As a toddler, I was, much to my mother’s dismay, a prize winning tantrum chucker.

My parents were both shocked and awed at the veracity and aggression such a tiny, deceptively cute child could produce. My tantrums were the stuff of legends. Kicking, screaming, biting, hair pulling, clothes screwing frenzies that went on for up to an hour.

And we all know the only real way to deal with toddler tantrums when the child in question is not distressed (which I rarely was), but simply trying to throw their weight around (and very, very cranky).

Ignore them. Or pretend to, for as best and as long as you can, anyway.

Easier said than done.

My mum says a particularly low point for her was actually locking me out on the upstairs balcony one day when I was about three years old, in the throes of being an uncontrollable banshee. I stood there, screaming and attempting to kick in the door for the next 15 minutes.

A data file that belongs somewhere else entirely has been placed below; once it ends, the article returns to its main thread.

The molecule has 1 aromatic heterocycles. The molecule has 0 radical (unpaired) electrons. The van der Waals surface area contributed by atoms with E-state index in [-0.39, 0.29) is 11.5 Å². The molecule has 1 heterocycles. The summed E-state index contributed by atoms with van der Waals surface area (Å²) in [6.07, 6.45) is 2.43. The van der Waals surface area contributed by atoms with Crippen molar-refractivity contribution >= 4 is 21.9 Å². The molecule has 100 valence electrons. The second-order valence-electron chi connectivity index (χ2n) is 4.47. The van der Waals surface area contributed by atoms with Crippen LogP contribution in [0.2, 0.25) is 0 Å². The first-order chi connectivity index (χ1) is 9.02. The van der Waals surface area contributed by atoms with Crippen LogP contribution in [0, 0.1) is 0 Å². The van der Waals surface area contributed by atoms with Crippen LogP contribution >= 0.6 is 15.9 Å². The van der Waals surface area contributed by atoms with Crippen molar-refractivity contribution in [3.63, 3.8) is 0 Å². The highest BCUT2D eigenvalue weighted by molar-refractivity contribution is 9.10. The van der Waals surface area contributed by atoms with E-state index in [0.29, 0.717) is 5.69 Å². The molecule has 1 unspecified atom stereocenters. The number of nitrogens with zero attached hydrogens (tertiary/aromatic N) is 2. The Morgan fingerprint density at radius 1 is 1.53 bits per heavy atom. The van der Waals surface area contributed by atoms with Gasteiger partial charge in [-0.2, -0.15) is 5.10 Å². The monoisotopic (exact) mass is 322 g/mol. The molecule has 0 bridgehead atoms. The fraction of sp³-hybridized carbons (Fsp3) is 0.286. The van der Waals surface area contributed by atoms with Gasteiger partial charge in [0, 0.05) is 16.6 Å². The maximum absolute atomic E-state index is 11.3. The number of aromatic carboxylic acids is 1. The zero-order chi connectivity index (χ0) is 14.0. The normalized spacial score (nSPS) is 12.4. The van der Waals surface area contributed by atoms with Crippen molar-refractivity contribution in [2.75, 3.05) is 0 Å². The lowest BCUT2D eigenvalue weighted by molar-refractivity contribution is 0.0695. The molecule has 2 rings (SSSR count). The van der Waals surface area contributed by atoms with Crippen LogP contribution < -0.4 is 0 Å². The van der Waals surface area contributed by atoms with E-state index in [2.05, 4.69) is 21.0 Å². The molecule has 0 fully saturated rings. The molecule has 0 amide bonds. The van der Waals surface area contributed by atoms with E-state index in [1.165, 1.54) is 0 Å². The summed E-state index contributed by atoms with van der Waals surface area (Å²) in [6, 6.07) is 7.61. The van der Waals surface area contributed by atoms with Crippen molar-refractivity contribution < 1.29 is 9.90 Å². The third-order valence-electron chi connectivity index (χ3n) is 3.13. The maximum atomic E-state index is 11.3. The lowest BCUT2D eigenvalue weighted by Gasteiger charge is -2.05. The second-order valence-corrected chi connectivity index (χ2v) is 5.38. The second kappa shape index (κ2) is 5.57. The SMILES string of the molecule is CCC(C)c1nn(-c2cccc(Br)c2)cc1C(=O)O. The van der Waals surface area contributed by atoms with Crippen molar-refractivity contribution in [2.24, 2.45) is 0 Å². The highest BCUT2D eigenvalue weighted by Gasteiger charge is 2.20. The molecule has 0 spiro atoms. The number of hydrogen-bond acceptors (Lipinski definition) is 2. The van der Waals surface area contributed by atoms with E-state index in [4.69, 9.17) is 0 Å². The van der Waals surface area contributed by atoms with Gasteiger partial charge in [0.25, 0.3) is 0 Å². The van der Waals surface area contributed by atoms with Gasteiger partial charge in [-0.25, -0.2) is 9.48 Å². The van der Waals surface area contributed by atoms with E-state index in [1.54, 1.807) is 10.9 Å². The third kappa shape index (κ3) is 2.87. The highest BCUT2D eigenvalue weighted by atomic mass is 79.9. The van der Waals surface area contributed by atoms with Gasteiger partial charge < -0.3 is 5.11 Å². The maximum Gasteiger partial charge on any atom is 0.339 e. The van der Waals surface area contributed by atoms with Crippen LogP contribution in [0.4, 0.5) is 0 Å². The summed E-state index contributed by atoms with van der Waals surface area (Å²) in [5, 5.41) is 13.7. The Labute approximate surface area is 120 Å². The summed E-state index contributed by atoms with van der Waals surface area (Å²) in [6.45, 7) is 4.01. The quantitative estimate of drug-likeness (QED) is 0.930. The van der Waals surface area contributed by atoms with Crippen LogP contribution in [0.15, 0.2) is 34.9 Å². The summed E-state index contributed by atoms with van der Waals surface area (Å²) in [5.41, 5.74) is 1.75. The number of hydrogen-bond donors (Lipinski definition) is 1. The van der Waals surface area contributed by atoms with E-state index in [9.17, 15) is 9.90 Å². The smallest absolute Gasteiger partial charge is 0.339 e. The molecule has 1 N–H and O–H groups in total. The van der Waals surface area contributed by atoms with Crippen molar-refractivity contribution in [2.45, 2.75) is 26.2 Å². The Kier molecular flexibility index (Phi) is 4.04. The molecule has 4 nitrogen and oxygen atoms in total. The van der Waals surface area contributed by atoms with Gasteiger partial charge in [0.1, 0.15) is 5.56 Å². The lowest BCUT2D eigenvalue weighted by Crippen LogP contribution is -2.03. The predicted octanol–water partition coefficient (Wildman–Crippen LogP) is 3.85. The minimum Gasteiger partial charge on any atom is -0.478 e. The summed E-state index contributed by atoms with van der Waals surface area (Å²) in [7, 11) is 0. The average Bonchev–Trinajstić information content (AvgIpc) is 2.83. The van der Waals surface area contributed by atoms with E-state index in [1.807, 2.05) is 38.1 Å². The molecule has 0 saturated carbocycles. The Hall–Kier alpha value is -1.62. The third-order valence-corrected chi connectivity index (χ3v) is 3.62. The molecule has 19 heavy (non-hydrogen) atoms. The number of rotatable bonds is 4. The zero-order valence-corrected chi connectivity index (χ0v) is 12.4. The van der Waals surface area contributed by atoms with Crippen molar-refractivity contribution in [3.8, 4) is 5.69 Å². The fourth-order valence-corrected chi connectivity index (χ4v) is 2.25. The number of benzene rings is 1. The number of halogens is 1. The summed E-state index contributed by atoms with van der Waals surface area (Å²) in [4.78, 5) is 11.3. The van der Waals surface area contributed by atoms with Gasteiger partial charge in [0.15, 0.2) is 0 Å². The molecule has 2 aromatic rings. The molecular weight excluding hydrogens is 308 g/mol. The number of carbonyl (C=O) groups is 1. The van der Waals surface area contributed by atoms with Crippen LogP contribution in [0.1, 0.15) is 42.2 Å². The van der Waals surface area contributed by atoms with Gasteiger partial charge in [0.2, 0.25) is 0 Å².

And that was just fine with Mum. Because at least if I was trying to kick down the door, she knew I wasn’t throwing myself off over the railing of the balcony. Which was her main concern.

These tantrums continued well past the ‘terrible twos’. I vividly remember still having tantrums like that at about six years old. In fact, I can remember chucking a massive tantrum when I was sixteen.

But that’s probably the topic for a whole ‘nother blog post.

The funny thing here is, I remember, with perfect clarity, how it felt to be in grip of a tantrum like that.